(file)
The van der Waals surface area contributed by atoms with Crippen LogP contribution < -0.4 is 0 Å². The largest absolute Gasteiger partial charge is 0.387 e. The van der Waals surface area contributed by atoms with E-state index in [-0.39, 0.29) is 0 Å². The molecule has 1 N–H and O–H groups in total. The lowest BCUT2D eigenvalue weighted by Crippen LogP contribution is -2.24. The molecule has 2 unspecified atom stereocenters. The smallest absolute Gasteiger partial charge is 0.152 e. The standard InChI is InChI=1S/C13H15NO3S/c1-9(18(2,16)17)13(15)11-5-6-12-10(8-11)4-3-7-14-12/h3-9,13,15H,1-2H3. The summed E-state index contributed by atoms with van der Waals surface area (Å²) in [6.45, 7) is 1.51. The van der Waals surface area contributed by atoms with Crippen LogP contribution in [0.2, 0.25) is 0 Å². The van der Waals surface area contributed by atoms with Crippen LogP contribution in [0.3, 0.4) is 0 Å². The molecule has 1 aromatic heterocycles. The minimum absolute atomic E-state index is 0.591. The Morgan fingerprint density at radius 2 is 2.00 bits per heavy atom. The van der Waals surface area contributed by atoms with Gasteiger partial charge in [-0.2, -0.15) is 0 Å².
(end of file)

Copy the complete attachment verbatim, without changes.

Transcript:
The van der Waals surface area contributed by atoms with Crippen LogP contribution < -0.4 is 0 Å². The largest absolute Gasteiger partial charge is 0.387 e. The van der Waals surface area contributed by atoms with E-state index in [-0.39, 0.29) is 0 Å². The molecule has 1 N–H and O–H groups in total. The lowest BCUT2D eigenvalue weighted by Crippen LogP contribution is -2.24. The molecule has 2 unspecified atom stereocenters. The smallest absolute Gasteiger partial charge is 0.152 e. The standard InChI is InChI=1S/C13H15NO3S/c1-9(18(2,16)17)13(15)11-5-6-12-10(8-11)4-3-7-14-12/h3-9,13,15H,1-2H3. The summed E-state index contributed by atoms with van der Waals surface area (Å²) in [6.45, 7) is 1.51. The van der Waals surface area contributed by atoms with Crippen LogP contribution in [0.2, 0.25) is 0 Å². The van der Waals surface area contributed by atoms with Crippen LogP contribution in [0.3, 0.4) is 0 Å². The molecule has 1 aromatic heterocycles. The minimum absolute atomic E-state index is 0.591. The Morgan fingerprint density at radius 2 is 2.00 bits per heavy atom. The van der Waals surface area contributed by atoms with Gasteiger partial charge in [-0.2, -0.15) is 0 Å².